There is nothing that scared me more during my college days than studying economics or mathematics. So, when asked, I tell people that I studied at the Delhi School of Economics, but have to quickly add a rejoinder that I studied sociology.

Sociology strictly lies in the domain of humanities. Economics, it is argued, is the only stream of humanities that may qualify as a science. That argument has been taken so seriously that many don’t see economics as having anything to do with ‘softer’ concerns, such as access to food, human rights, dignity of life and the likes. Economics deals with ‘harder’ and ‘grander’ causes, such as GDP, efficiency, productivity, resource utilisation, and growth potential.

Human is no longer a domain that economics concerns itself with. How widespread this understanding has become is being shown during the ongoing farmers’ protests in India.

While WhatsApp is traditionally blamed for spreading rabid and false views, I have seen professional networks, such as LinkedIn, brimming with sweeping and misleading statements, in the likes of “farmers are freeloaders”, “subsidy guzzlers” and “remnants of an inefficient system that quickly needs to be made more accountable.”

According to this view, farmers are beneficiaries of wrongful public expenditure and state benefits. They are a pampered lot out to protest their candies being snatched away. Farmers need to work hard like the rest of us do, they need to make better use of resources, they need to stop ruining the environment. And finally, if farming is not profitable, why don’t they get out?

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The LinkedIn economists thundered on about low yields in India, high percentage of population still involved in the sector and what not. Multiple, perfectly normal people, reasoned that they don’t buy from farmers anyway, that we need supermarkets, not them.

Why can’t India just import and shoot these anti-nationals?

Yes, that was a comment I actually came across on a social platform.

I won’t go into the facts or logic of those arguments. Much more qualified people have written tons of factual, well-argued pieces on the new farm laws. What I want to point out here is the absurdity of the argument that anything that is welfare is inherently bad economics.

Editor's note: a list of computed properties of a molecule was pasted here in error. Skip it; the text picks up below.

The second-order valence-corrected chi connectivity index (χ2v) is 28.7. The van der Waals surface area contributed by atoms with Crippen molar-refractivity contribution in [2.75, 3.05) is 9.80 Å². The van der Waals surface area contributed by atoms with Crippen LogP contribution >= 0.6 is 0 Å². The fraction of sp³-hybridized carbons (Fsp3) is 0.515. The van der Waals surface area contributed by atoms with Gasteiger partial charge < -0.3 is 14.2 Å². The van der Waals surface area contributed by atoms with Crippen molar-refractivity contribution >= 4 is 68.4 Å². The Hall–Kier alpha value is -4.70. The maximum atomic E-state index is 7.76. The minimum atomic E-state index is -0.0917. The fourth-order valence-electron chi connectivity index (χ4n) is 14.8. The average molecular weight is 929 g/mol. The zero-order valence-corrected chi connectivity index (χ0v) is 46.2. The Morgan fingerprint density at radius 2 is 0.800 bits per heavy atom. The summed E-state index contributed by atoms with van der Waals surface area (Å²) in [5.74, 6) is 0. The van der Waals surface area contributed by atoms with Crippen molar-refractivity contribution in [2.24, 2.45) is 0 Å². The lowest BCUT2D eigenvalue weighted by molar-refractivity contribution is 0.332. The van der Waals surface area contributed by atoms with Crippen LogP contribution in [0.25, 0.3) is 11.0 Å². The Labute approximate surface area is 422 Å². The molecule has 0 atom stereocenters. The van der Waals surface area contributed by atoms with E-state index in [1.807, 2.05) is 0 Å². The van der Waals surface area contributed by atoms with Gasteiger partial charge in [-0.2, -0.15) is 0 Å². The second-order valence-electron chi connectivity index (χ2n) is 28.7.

Also read ‘How Successive Governments, from Congress to BJP, Ruined India’s Agrarian Economy

While the flawed logic is on full display in the context of farmers, it is not a new thinking. The same has been argued against mid-day meals, the public distribution system, free bus travel for women and healthcare for the poor.

Such thoughts might have been rampant in the populace. But what is scary is that they have entered government corridors too. 

As per the latest National Family Health Survey (NFHS) data, children born between 2014-2019 are more malnourished than those belonging to the previous generation. In 2019, more than 8 lakh children under five died in India. The only country that did worse was Nigeria.

India’s stock of foodgrains is at a historic high. Food Corporation of India (FCI) godowns are overflowing with more than 100 million MTs of grains. But also, at a historic high is hunger. In 2020, India ranked 94 among 107 countries on the Global Hunger Index. Malnourishment and death due to hunger are daily realities of “new, muscular India.”

Expenditure on women, be it health, transport or nutrition, every progress is met with stiff resistance. The recent Delhi government’s announcement of free bus travel for women was met with similar arguments that farmers are being dished today.

Those filled with hate for farmers are probably unaware of much higher subsidies that farmers in developed nations receive. They probably don’t know that ‘middleman’ is a service and employment, or that farmer suicides in India were so high that the government had to stop publishing the data.

We can throw all the numbers and data at them. But I am not sure a belief system that keeps the granaries full but stomachs empty, one that won’t give malnourished children an egg because of religion, will be affected by facts and numbers.

If the LinkedIn economists argued against welfare economics, I would have understood, because welfare economics, despite the disbelievers, still has its feet in reality. The mobs that think anything which looks like empathetic expenditure is wasteful can’t be argued with.

Because empathy is human and they have long dissociated economics from anything human.

Views expressed are the author’s own.

Featured image: Ongoing farmers’ protests in India, 2020 (left); stock photo (right).